[cryptography] SRP 6a + storage of password's related material strength?

Alfonso De Gregorio alfonso.degregorio at gmail.com
Fri Mar 13 11:51:47 EDT 2015

On Fri, Mar 13, 2015 at 9:25 AM, Fabio Pietrosanti (naif) - lists
<lists at infosecurity.ch> wrote:
> Hi all,
> SRP is a very cool authentication protocol, not yet widely deployed, but
> with very interesting properties.
> I'm wondering how strong is considered the storage of the password's
> related material strength?
> I mean, from a passive/offline brute forcing perspective, how can be
> compared scrypt vs. SRP's server-side storage of passwords?
> Does anyone ever considered that kind of problem?
> Because SRP protocol is cool, but i'm really wondering if the default
> methods are "strong enough" against bruteforcing.

scrypt Vs. SRP? There is no such dilemma, as they serve different
purposes. The reality is that you should use your password hashing
scheme of choice --- say scrypt --- *and*, if you want to get rid of
the X.509 PKI business, your PAKE protocol of choice --- say SRP 6a
---  to provide mutual authentication.

Yet, you need to be very careful if you adopt SRP:

   If an attacker learns a user's SRP verifier (e.g., by gaining access
   to a server's password file), the attacker can masquerade as the real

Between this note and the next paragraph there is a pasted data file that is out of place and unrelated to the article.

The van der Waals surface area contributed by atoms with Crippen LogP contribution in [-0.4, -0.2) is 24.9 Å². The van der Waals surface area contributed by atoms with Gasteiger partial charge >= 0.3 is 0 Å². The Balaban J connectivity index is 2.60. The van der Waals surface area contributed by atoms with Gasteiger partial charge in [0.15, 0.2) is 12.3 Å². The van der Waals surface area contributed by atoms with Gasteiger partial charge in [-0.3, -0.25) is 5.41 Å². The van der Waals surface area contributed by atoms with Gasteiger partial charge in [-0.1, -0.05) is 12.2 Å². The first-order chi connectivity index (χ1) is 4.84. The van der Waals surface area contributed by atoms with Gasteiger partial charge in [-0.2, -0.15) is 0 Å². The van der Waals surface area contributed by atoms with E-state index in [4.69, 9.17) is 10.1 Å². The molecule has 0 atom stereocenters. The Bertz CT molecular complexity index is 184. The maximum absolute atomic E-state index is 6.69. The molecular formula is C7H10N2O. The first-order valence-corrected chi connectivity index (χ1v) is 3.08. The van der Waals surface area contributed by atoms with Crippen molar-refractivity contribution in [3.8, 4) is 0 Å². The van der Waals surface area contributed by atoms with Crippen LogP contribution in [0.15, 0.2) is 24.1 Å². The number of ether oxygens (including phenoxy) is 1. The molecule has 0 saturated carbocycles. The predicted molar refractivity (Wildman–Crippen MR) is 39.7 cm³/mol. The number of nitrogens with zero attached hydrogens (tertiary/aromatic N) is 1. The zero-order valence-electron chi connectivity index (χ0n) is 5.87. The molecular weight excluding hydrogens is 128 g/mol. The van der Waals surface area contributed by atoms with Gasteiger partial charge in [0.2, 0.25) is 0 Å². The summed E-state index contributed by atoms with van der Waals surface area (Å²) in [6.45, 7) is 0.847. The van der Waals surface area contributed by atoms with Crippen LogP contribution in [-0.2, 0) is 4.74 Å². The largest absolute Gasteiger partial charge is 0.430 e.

server to that user, and can also attempt a dictionary attack to
   recover that user's password. [RFC5054]

The cost of a password recovery attack against the SRP password
verifier (i.e., preimage security) will dependent on the known attacks
to the hashing scheme used to instantiate the SRP protocol. More
specifically, if the hashing scheme is a simple hash function, offline
dictionary attacks will be easy to mount and you will get no security
whatsoever. Still, if the (password) hashing scheme provides better
security guarantees (e.g., scrypt) the final construction will benefit
from its adoption.

In fact: as long as the password verifier remains opaque to the
server, it is possible to retain some freedom of choice for the
hashing scheme used client-slide (i.e., the client computes x =
scrypt(passphrase,salt,C,password,dkLen) and v = g^x mod N and the
server stores {I,salt,v}, where I the user identity, salt is the
user's salt, and v the password verifier).

At the same time, replacing a cryptographic hash function with a
password-based KDF makes the overall password-management harder and
impacts the UX...

Take care.

[RFC5054] http://www.ietf.org/rfc/rfc5054.txt

-- Alfonso

tweets @secYOUre

More information about the cryptography mailing list